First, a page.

According to Dr. Thomas Martin, a traumatic brain injury (TBI) expert at the Missouri Rehabilitation Center who treats patients at Walter Reed Army Hospital outside Washington, D.C., as many as 20 percent of veterans returning from combat in Iraq may suffer from TBI and not know it. The condition is often confused with posttraumatic stress syndrome due to similar symptoms but is caused by an actual physical injury due to concussions from explosives.
The Veterans Administration gets calls to its Wounded Warrior program from family members reporting something is wrong with the family's soldier, asking for help. Martin has concluded many veterans develop problems that could have been avoided had better medical intervention been available.
The Missouri Rehabilitation Center has specialized in TBI since 1985 and is one of the top facilities in the country for treating the condition. Knowing of the facility's expertise and that 55,000 Missourians have now served in Iraq, Congressman Blunt has been working to help the Veterans Administration and the Missouri Rehabilitation Center forge a closer relationship.
|On his recent tour, Blunt went to the sixth floor of the Rehabilitation Center, where the TBI wing is located. Blunt spoke to several veterans about their injuries.||One of the symptoms reported by Jerry Eubanks, a soldier from Springfield who had been in four concussive blasts during 15 months of duty, is having difficulty doing more than one thing at a time. One of his treatments has been working with a therapist and switching from one task to another every 30 seconds. Therapist Linda Richards told Blunt patients like Eubanks can get help with memory issues by carrying a global positioning device to help with directions or a personal digital assistant for quick recall of basic information.|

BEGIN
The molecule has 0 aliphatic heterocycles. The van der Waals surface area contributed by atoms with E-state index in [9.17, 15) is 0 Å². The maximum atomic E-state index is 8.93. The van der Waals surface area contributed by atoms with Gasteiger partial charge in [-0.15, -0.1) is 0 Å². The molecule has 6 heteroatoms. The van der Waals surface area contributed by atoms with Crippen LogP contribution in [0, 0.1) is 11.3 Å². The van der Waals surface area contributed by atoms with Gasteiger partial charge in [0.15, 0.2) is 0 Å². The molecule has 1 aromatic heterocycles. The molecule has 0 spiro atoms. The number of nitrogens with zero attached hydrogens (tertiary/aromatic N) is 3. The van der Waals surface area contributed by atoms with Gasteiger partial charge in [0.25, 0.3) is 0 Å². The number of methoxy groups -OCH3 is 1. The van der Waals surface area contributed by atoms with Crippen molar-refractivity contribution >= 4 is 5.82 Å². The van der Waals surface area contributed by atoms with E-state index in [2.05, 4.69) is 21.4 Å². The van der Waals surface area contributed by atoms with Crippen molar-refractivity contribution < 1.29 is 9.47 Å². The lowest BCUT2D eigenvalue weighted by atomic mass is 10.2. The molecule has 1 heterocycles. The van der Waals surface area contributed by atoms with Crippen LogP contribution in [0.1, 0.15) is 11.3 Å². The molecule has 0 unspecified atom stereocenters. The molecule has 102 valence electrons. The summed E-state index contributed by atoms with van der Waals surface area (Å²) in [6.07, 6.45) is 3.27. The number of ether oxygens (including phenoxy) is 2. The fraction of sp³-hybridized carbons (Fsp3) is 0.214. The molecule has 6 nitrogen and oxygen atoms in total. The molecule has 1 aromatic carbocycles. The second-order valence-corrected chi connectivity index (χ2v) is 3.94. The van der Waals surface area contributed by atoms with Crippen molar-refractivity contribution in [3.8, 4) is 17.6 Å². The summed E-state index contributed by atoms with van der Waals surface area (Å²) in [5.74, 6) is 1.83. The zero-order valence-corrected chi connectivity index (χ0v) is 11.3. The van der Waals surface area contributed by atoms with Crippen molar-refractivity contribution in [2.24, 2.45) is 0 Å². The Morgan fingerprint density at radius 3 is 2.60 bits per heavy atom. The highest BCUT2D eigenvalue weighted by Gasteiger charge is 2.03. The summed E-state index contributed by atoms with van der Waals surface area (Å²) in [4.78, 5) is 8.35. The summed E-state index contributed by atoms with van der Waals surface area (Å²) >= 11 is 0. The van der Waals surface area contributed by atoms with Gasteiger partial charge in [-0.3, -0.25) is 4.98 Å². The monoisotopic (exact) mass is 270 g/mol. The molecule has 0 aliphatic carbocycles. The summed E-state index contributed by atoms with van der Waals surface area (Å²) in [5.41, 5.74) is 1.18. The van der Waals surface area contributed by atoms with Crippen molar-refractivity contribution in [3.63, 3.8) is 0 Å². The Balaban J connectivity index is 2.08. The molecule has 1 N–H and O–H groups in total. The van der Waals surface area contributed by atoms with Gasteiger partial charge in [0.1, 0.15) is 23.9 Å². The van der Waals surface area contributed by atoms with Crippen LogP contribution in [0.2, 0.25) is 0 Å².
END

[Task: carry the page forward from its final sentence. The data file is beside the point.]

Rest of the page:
Blunt also made stops at the Rehabilitation Center's fourth floor, which is widely known for having one of the most successful programs in the country for weaning patients off of ventilators, and the Gene Taylor Veteran Satellite Outpatient Clinic on the second floor.
The Missouri Rehabilitation Center has more capacity than it uses, the Congressman observed. The resource capability makes it possible for the Veterans Administration to make greater use of the facility in getting veterans the help they need.
Making connections for veterans living at great distance may prove more difficult. Speaking at a news conference at the conclusion of Blunt's visit, Doris Cassidy, assistant director of the Veterans Administration for the region, said there are transportation and payment issues to work out.
Dr. Martin stressed finding medical providers on a local level who can apply the techniques developed in Mt. Vernon is a major key to bringing veterans toward recovery.